Investing in stocks – better than holding cash?

While it is true that investing in equities yield better returns than holding cash, it does not mean that you will always do better investing than doing nothing.

When factoring in the realities of how people invest (not speaking about biases /flaws but simply how life works), the returns of stocks do not translate as well to investors' portfolios.

The main reason is that people tend to quote stock market returns (e.g. 150% gain from 10 years ago), but rarely do investors dump in their full investable amount in one shot. Rather, they slowly accrue investable cash over time, and they can only decide at that time how they want to deploy that cash.

Below I've simulated 3 portfolios: (1) a buy-on-the-dip strategy, (2) using dollar-cost averaging, and (3) simply not investing the cash.

Each start out with 10k investable cash, and accrue $50 of investable cash every trading day (≈ setting aside 1k each month to invest). The investable instrument is the S&P index.

For simplicity, dividends are not included in the returns, and this is offset by the cash portfolio not being invested in bonds. One of the reasons for simplicity is that this is not meant to be a research piece on how we should invest, but rather just to give a sense of what investing looks like in reality, with an appreciation of its worst-of-times where being fully invested over 15 years can approach the gains obtained by simply doing nothing (can you stomach that?).

 

Summary of findings:

  1. For the past 30 years, the difference between being invested vs doing nothing is only evident in the 12-year super bull run of 2009-2020
  2. Before that (from 1990 to 2008) any gains were largely wiped out by the downturns of the 2000 and 2008 (depending on when you started)
  3. DCA introduces more risk because it stays fully invested throughout, but yields better total returns; the Sharpe however is slightly lower than the buy-the-dip strategy (but the different is not big and retail investors like us rarely care for such a small difference in Sharpe; total returns to us is more of a priority)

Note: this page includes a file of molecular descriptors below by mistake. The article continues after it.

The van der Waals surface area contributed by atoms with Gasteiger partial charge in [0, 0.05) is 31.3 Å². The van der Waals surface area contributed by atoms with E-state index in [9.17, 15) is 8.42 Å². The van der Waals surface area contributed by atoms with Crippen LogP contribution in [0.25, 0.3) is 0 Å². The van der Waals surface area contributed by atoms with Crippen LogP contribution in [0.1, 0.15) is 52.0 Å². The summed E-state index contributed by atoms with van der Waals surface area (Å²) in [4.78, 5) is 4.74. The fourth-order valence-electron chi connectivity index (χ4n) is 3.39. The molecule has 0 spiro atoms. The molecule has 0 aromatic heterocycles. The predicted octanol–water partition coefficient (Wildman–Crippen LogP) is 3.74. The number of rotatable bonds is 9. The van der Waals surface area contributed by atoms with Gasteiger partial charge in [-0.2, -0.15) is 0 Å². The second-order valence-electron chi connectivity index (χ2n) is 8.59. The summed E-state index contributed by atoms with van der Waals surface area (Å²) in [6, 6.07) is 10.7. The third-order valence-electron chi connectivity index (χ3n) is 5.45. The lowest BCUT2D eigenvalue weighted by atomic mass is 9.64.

4. Comparing dollar-cost-averaging and buy-the-dip: in very bad downturns (2008), the decades of gains using the DCA can be easily wiped out, and strategy total returns can be the same as BTD
  5. Depending on when you started, the drawdowns have different impact (how much strategies 1 and 2 loses compared to the all-cash portfolio)

What this means:

  • Widen your range of expectations for future market returns (next 30 years), as we don't know if we can get the same 12-year bull run we had. Be prepared that investment returns may not be as good for the next 20 years or so.
  • There is no universal strategy that is better - see below charts to get a sense of the variabiliy of 'which strategy is better' - see how starting at different times can change your conclusions. That's just one variable; others are: initial capital, how to BTD, and most importantly what is the magnitude of the next bull run.
  • Stay invested anyway - the degree to that (full DCA or BTD) is up to you -  your psychological comfort and anticipated circumstances

 

Parameters:

  • Start with $10,000 cash, immediately invest to the target equity ratio (e.g. 70% equity)
  • Daily inflow of $50; if DCA, invest immediately, if not, save it for the next dip
  • If actual equity ratio is higher than target equity ratio, wait for next market recovery (makes new all-time-highs) to unwind (sell) equity positions at a rate of 0.1% of entire equity portfolio every day, and stop unwinding if market dips down again (back to buying mode)
  • Charts start at 1990, 1995, 2000, and 2005

Charts: